2)  Our husbands cannot read our minds. You could be cooking dinner with a toddler on your hip while talking on the phone to your sister when the doorbell rings. Your husband doesn’t know if you want him to: a) Answer the door, or b) Take the toddler from you so you can answer the door. He can’t read your mind or even guess what you want him to do. He needs you to be very specific about what you need and say it out loud: “Could you please answer the door?” I have learned through the years that my husband is SO happy to help me if I’m specific about my needs. I’ve also applied this to other areas of need, like asking him to hold me when I’m crying and upset (which was so strange for me, but actually helped).

3)  Focus on the positive.  The other day I caught myself feeling frustrated at my husband for something he had done and thinking “Pet Peeve #101: Leaving the clothes hanger out for me to put away again!” I was unconsciously mentally keeping score of things he was doing that annoyed me! Once I realized what I was doing, I forced myself to think about good things my husband does, like cook dinner every Sunday night to give me a break. I made a list of all of my husband’s positive traits and keep it in a drawer in the kitchen. When I am frustrated or annoyed with him I read over the list and it resets my attitude.

2016-12-04 Suck it Up (Straw).jpg
“Suck it Up” straw

4)  Suck it up. I have a fat straw in my jar of kitchen tools next to the stove. The straw is a visual reminder for me to “suck it up.” In other words, to let things go when there is a conflict with my husband. When I’m tempted to make an issue out of something, I see my straw and think “Chris, suck it up” and it really helps! I then say a quick prayer, asking God to help me let the issue go, and he does!

5) Remember the boy he was. I’ve noticed that men seem to get more and more burdened with the stress of  life as they get married, get into a career, add a few kids, buy a house, etc. At times they become consumed with stress! It really helps to “remember the boy he was” by thinking back to the time you first met, how he acted as a young man and the things you did together as a young couple. I guarantee you will fall in love with him all over again!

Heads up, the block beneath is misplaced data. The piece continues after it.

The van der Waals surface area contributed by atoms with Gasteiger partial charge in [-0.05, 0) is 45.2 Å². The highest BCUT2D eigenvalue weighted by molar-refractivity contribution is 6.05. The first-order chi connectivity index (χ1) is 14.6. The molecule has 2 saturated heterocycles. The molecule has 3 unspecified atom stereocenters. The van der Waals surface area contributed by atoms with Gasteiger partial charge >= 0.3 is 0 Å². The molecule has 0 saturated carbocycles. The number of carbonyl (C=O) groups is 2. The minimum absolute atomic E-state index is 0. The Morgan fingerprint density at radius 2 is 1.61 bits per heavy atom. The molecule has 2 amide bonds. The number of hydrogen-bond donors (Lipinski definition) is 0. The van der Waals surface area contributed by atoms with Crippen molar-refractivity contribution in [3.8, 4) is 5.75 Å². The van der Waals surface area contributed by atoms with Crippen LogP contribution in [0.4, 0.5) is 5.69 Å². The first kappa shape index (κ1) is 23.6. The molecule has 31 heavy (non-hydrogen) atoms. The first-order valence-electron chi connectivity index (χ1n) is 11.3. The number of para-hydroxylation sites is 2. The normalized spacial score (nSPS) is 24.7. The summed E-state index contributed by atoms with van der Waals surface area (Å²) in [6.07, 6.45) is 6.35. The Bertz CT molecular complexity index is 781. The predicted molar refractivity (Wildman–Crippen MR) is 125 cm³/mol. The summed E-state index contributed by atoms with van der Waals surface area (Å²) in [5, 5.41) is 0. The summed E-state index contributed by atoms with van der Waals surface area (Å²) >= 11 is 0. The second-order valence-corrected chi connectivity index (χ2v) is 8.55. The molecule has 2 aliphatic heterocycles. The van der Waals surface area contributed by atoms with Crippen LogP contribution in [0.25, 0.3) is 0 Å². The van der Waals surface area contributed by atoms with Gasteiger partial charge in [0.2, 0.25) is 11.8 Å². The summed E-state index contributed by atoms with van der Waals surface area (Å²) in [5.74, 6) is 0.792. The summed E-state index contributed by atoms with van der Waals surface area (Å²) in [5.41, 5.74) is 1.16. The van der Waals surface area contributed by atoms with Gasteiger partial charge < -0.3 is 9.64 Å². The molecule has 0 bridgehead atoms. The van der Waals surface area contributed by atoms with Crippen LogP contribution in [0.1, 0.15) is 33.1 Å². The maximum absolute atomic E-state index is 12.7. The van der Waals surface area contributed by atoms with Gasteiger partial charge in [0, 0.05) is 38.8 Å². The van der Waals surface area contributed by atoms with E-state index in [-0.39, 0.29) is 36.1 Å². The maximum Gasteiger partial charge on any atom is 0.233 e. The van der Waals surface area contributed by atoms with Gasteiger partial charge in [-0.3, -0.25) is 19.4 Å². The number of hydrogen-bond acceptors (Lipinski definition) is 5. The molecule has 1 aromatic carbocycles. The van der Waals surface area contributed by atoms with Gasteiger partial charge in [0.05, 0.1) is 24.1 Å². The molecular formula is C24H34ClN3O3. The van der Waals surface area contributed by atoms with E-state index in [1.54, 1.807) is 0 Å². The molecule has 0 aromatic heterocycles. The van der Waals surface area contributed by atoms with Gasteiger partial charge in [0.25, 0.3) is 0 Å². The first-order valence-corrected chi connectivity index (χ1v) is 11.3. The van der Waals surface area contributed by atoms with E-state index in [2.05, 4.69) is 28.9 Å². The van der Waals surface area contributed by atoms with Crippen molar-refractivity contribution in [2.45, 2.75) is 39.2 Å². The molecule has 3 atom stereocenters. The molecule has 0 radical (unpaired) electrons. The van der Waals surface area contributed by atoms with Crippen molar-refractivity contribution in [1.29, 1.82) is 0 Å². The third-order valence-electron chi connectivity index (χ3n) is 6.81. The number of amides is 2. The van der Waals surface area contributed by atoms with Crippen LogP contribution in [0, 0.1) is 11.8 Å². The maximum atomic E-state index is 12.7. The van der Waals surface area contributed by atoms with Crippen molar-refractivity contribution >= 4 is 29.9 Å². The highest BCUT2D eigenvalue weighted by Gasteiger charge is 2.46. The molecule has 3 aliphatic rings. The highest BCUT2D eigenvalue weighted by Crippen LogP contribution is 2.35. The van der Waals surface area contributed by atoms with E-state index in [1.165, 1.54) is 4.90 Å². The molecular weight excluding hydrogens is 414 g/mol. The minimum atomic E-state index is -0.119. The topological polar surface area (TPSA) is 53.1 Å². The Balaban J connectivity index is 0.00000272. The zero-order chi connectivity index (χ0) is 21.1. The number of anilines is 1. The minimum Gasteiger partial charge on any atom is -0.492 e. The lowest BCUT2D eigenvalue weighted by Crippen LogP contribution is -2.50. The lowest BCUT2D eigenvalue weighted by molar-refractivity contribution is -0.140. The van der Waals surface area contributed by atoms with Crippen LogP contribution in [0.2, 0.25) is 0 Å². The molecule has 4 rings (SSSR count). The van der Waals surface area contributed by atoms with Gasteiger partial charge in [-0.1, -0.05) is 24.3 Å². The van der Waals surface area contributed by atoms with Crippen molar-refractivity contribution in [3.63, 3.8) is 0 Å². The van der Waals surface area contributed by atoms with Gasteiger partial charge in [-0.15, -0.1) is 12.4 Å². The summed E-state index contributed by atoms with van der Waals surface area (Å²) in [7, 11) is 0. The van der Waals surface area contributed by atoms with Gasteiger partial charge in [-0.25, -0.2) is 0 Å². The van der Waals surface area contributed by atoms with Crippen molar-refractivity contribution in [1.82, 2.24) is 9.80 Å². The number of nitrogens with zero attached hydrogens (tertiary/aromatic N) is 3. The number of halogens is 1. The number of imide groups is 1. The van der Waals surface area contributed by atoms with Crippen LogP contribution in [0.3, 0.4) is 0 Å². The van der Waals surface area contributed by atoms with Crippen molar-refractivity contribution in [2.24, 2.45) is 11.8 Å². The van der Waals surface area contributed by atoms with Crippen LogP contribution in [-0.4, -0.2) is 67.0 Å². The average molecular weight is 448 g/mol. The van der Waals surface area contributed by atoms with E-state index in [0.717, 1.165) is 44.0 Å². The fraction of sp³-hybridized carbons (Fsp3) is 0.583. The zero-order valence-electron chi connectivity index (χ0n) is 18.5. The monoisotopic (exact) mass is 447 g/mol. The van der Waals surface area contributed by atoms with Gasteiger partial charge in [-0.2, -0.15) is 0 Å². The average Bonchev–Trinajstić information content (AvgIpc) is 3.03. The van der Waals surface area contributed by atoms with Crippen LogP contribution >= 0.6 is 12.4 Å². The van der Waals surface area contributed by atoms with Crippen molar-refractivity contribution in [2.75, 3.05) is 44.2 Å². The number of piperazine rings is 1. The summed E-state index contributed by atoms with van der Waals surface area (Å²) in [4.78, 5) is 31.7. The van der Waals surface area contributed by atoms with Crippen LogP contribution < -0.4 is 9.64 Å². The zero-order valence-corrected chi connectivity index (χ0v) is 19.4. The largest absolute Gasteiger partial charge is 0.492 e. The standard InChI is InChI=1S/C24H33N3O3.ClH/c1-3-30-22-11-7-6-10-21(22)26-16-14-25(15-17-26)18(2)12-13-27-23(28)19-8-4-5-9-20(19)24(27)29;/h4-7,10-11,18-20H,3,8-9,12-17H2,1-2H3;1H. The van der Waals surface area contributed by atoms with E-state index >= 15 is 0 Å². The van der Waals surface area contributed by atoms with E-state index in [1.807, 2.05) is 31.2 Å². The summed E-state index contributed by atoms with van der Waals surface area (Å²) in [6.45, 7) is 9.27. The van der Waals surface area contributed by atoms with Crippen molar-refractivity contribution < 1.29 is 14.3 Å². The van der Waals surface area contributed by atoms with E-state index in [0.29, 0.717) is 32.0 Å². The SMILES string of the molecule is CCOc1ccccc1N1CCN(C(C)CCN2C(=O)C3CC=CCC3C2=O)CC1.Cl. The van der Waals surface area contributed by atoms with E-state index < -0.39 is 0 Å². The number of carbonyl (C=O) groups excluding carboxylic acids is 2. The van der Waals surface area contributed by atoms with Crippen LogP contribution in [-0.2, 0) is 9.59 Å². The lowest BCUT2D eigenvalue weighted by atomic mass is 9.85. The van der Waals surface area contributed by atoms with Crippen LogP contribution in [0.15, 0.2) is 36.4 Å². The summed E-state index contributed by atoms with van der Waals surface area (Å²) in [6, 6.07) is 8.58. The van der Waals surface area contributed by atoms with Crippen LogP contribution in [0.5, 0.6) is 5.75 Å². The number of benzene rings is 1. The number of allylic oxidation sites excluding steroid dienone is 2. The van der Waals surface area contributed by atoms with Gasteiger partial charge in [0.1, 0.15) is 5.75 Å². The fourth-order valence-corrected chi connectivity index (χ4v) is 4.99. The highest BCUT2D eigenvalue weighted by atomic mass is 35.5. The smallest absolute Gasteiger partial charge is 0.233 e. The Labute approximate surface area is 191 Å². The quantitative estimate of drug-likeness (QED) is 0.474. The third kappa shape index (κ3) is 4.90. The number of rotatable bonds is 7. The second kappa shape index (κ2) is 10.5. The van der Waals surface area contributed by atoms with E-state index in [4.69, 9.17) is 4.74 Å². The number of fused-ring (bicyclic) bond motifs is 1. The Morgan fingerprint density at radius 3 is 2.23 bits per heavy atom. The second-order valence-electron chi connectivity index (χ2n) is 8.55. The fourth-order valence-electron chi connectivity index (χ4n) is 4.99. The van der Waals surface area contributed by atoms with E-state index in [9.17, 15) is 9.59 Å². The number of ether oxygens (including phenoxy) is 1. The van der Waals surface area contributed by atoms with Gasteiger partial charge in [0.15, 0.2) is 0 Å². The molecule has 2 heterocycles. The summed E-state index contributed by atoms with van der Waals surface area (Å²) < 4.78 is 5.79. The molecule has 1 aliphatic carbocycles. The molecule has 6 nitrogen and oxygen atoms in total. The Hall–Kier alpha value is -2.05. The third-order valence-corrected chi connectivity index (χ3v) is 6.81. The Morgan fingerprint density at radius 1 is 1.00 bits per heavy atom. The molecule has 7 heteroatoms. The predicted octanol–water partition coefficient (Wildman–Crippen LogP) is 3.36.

6) Meet your husband’s need for sexual intimacy. Men need regular times of connecting with their wives in this way. I’ve accumulated a wardrobe of lacy things that I put on for my husband to make it fun for him. I learned from Shaunti Feldhahn’s book that the only time men release oxytocin (the bonding hormone that Moms release while breastfeeding) is during love-making with their wives.

I sincerely hope that sharing these things will be helpful in strengthening your marriages.

Come back next Friday for another guest post on having a successful marriage!


What Makes a Good Marriage: Week 2

What Makes a Good Marriage: Week 3


6 thoughts on “What Makes a Good Marriage? (Week 1)

  1. I love that you’re going to share marriage advice from women who have been married a long time! What a great idea! There are so many great Christian marriage books out there (and books not by Christians…Proper Care of Feeding of Husbands is one of my favorites!), but my mom recently gave me one that I’m really enjoying. It’s called This Momentary Marriage by John Piper. I highly recommend it!

    Liked by 2 people

  2. I Love this! Looking forward to reading all these posts! And any book recommendations on marriage would also be super helpful.

    Thanks for this series.



    • Jerusha- the young mom’s bible study I’m in right now is reading Tim Keller’s The Meaning of Marriage and are loving it so far. I’m not even done with it and already recommending it to everyone!


  3. Reblogged this on christinejanine and commented:
    My friend, Cole, asked me and a few other women who have been married a long time to write posts about marriage. She did such a great job introducing this important topic that I want to repost the series so my readers can read all the articles as well. Enjoy and may your marriages (or future marriages) be strengthened!